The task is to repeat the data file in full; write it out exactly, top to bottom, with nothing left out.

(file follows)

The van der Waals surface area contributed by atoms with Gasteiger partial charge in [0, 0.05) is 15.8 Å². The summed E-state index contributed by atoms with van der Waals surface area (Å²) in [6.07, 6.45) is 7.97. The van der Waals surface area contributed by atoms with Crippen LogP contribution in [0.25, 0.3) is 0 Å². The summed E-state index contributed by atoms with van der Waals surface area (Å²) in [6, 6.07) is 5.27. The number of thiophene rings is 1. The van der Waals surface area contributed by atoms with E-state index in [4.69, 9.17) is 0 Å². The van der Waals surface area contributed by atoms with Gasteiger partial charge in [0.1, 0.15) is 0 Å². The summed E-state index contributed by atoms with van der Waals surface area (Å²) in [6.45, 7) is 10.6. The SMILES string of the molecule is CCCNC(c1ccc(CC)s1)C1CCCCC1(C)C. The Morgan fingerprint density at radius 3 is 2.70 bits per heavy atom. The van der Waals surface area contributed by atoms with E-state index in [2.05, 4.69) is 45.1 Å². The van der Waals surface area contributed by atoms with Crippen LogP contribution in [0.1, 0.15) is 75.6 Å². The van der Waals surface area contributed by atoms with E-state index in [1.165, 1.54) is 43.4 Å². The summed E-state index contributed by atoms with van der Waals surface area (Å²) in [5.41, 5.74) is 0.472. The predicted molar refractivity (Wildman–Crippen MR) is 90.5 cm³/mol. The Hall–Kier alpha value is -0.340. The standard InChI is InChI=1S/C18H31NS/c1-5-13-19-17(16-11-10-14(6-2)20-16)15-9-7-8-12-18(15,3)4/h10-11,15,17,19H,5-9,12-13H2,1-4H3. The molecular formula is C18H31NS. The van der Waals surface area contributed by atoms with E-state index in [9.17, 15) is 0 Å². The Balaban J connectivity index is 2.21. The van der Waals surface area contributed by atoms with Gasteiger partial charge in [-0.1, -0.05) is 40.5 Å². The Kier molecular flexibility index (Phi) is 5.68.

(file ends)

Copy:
The van der Waals surface area contributed by atoms with Gasteiger partial charge in [0, 0.05) is 15.8 Å². The summed E-state index contributed by atoms with van der Waals surface area (Å²) in [6.07, 6.45) is 7.97. The van der Waals surface area contributed by atoms with Crippen LogP contribution in [0.25, 0.3) is 0 Å². The summed E-state index contributed by atoms with van der Waals surface area (Å²) in [6, 6.07) is 5.27. The number of thiophene rings is 1. The van der Waals surface area contributed by atoms with E-state index in [4.69, 9.17) is 0 Å². The van der Waals surface area contributed by atoms with Gasteiger partial charge in [0.1, 0.15) is 0 Å². The summed E-state index contributed by atoms with van der Waals surface area (Å²) in [6.45, 7) is 10.6. The SMILES string of the molecule is CCCNC(c1ccc(CC)s1)C1CCCCC1(C)C. The Morgan fingerprint density at radius 3 is 2.70 bits per heavy atom. The van der Waals surface area contributed by atoms with E-state index in [2.05, 4.69) is 45.1 Å². The van der Waals surface area contributed by atoms with Crippen LogP contribution in [0.1, 0.15) is 75.6 Å². The van der Waals surface area contributed by atoms with E-state index in [1.165, 1.54) is 43.4 Å². The summed E-state index contributed by atoms with van der Waals surface area (Å²) in [5.41, 5.74) is 0.472. The predicted molar refractivity (Wildman–Crippen MR) is 90.5 cm³/mol. The Hall–Kier alpha value is -0.340. The standard InChI is InChI=1S/C18H31NS/c1-5-13-19-17(16-11-10-14(6-2)20-16)15-9-7-8-12-18(15,3)4/h10-11,15,17,19H,5-9,12-13H2,1-4H3. The molecular formula is C18H31NS. The van der Waals surface area contributed by atoms with E-state index in [9.17, 15) is 0 Å². The Balaban J connectivity index is 2.21. The van der Waals surface area contributed by atoms with Gasteiger partial charge in [-0.1, -0.05) is 40.5 Å². The Kier molecular flexibility index (Phi) is 5.68.